"The AbstractLoadAsync constructor without the constructor parameter requires "
     + "a parameterless constructor");
     loadTask = Task.Run<T>(() =>
     {
         var item = constructor.Invoke(new object[] { });
         return (T) item;
     }).ContinueWith(result =>
     {
         Item = result.Result;
         _initializationMilliseconds = DateTime.Now.Subtract(startTime).TotalMilliseconds;
         completeInitialization();
     });
 }

The use of this constructor is very straight forward:

public SecondaryViewModelAsyncWrapper
       (Action<AsyncWrapper<SecondaryViewModel>> completedAction)
{
    AbstractLoadAsync(() =>
        {
            Item.SendEvent += SendEventHandler;
            completedAction?.Invoke(this);
        });
}

This is the constructor in a class derived from AsyncWrapper class, and has a parameter for the code instantiating the class to have an argument to be executed after the wrapped class has been initialized, and also has a subscription to the single event in the SecondaryViewModel so that the code initializing this class can subscribe to an event in the wrapped class by simply subscribing to the event in the wrapping class. This way, the initializing code does not have to wait for the wrapped class to be initialized. Use of the completeInitialization parameter in calling the wrapping class is optional.

For the AsyncWrapper constructor where there is a constructor parameter, there is the additional complication of providing an Func<T> that will return an instance of the class.

internal void AbstractLoadAsync(Func<T> constructor, Action completeInitialization = null)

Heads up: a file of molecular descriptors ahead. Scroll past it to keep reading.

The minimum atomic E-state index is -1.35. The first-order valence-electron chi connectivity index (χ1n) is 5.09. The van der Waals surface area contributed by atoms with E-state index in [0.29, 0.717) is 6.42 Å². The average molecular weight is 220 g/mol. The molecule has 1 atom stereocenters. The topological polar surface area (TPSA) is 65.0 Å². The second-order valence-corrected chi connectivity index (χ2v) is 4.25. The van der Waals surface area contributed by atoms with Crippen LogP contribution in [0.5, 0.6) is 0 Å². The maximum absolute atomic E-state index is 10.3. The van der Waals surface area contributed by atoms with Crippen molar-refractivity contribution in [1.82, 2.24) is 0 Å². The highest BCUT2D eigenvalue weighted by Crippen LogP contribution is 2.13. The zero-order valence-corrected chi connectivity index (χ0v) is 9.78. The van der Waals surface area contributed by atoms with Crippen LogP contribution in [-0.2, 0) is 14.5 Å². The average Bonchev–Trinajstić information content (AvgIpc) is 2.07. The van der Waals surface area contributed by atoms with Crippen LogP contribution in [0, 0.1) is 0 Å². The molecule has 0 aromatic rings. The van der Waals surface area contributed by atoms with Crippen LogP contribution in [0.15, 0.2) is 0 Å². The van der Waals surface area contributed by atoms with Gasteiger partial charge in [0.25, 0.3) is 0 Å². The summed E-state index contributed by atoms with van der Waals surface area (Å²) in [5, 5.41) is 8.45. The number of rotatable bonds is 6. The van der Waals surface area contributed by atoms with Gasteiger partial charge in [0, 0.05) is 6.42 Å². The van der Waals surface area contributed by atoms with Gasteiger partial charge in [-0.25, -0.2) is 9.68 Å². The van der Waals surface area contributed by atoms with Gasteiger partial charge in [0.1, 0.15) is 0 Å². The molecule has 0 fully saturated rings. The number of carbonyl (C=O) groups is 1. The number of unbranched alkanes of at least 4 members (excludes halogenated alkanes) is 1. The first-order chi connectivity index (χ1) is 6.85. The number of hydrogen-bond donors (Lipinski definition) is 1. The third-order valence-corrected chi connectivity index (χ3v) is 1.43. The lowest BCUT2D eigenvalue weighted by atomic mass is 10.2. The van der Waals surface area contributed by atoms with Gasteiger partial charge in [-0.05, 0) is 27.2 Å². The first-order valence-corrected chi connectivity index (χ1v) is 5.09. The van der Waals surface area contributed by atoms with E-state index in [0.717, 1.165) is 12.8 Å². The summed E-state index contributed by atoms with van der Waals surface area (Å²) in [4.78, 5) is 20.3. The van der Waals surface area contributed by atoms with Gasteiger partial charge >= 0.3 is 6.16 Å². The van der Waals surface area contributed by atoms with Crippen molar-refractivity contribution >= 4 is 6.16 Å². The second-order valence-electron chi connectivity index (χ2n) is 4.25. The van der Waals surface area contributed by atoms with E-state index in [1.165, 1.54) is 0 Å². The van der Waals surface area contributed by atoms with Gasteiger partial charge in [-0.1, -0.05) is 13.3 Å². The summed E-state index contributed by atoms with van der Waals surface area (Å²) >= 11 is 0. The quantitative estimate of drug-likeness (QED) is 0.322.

{
    var startTime = DateTime.Now;
    loadTask = Task.Run<T>(() =>
    {
        var item = constructor();
        return (T)item;
    }).ContinueWith(result =>
    {
        Item = result.Result;
        _initializationMilliseconds = DateTime.Now.Subtract(startTime).TotalMilliseconds;
        completeInitialization();
    });
}

This use of this constructor is slightly less straight forward:

var asyncViewModel = new SecondaryViewModelAsyncWrapper2(
    () => new SecondaryViewModel("Scott"),
    item =>
   {
       SecondaryViewModel = item.Item;
       SecondaryViewModel.Milliseconds = item.InitializationMilliseconds;
   });

One of the original reasons I have the Action<CompletedEventArgs<T>> as an argument is that the derived class replicates any events in the class that was being created asynchronously. These events can be subscribed to in the AsyncWrapper class, and it would not be required to subscribe to those events in the original class after it was created by the class using the AsyncWrapper. It also allows any other initialization to be done, like providing a pointer to the parent of the class.